Clinical and genetic characterisation of infantile liver failure syndrome type 1, due to recessive mutations in LARS
|Title:||Clinical and genetic characterisation of infantile liver failure syndrome type 1, due to recessive mutations in LARS||Authors:||Casey, Jillian; Slattery, Suzanne; Cotter, Melanie; Lynch, Sally; Crushell, Ellen; et al.||Permanent link:||http://hdl.handle.net/10197/6585||Date:||Nov-2015||Online since:||2016-04-28T01:00:12Z||Abstract:||Background: Recessive LARS mutations were recently reported to cause a novel syndrome, infantile liver failure syndrome type 1 (ILFS1), in six Irish Travellers. We have since identified four additional patients, including one of Ashkenazi origin, representing the largest ILFS1 cohort to date. Our study aims to define the ILFS1 clinical phenotype to help guide diagnosis and patient management. Methods: We clinically evaluated and reviewed the medical records of ten ILFS1 patients. Clinical features, histopathology and natural histories were compared and patient management strategies reviewed. Results: Early failure to thrive, recurrent liver dysfunction, anemia, hypoalbuminemia and seizures were present in all patients. Most patients (90 %) had developmental delay. Encephalopathic episodes triggered by febrile illness have occurred in 80 % and were fatal in two children. Two patients are currently >28 years old and clinically well. Leucine supplementation had no appreciable impact on patient well-being. However, we suggest that the traditional management of reducing/stopping protein intake in patients with metabolic hepatopathies may not be appropriate for ILFS1. We currently recommend ensuring sufficient natural protein intake when unwell. Conclusions: We report the first non-Irish ILFS1 patient, suggesting ILFS1 may be more extensive than anticipated. Low birth weight, early failure to thrive, anemia and hypoalbuminemia are amongst the first presenting features, with liver dysfunction before age 1. Episodic hepatic dysfunction is typically triggered by febrile illness, and becomes less severe with increasing age. While difficult to anticipate, two patients are currently >28 years old, suggesting that survival beyond childhood may be associated with a favourable long-term prognosis.||Funding Details:||Health Research Board||Funding Details:||The Children's Fund for Health, Temple Street Children's University Hospital||Type of material:||Journal Article||Publisher:||Springer||Journal:||Journal of Inherited Metabolic Disease||Volume:||38||Issue:||6||Start page:||1085||End page:||1092||Copyright (published version):||2015 SSIEM||Keywords:||Metabolic diseases; Human genetic; Pediatrics||DOI:||10.1007/s10545-015-9849-1||Language:||en||Status of Item:||Peer reviewed||This item is made available under a Creative Commons License:||https://creativecommons.org/licenses/by-nc-nd/3.0/ie/|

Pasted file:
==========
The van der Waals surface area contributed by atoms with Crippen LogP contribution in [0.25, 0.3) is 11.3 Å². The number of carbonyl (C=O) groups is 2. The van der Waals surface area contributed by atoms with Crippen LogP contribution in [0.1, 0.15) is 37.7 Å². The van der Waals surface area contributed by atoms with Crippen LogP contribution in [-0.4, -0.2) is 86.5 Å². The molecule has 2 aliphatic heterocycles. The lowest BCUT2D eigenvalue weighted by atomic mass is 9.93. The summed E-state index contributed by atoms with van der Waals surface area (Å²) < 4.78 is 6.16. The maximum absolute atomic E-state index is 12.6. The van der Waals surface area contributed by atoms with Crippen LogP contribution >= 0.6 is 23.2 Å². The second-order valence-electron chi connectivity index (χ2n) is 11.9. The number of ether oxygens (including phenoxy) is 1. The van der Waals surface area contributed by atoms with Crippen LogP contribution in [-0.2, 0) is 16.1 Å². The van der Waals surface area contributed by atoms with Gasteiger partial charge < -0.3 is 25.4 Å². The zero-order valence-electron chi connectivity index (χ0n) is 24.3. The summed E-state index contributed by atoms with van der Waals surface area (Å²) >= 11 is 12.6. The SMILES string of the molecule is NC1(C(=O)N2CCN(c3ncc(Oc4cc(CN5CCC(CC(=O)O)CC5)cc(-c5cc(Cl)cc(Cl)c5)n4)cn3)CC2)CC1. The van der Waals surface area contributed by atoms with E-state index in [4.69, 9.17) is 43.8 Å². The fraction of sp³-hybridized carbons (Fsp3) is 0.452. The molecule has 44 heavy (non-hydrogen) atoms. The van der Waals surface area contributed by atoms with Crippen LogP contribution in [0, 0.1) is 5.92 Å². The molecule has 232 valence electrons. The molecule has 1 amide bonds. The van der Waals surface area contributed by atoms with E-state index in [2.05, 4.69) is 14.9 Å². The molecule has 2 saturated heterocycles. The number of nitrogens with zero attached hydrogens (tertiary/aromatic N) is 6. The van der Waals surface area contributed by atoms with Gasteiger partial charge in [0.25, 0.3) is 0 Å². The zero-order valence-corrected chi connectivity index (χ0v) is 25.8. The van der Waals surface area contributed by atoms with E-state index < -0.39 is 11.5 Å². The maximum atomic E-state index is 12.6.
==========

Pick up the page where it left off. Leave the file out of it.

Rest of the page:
|Appears in Collections:||Biomolecular and Biomedical Science Research Collection|
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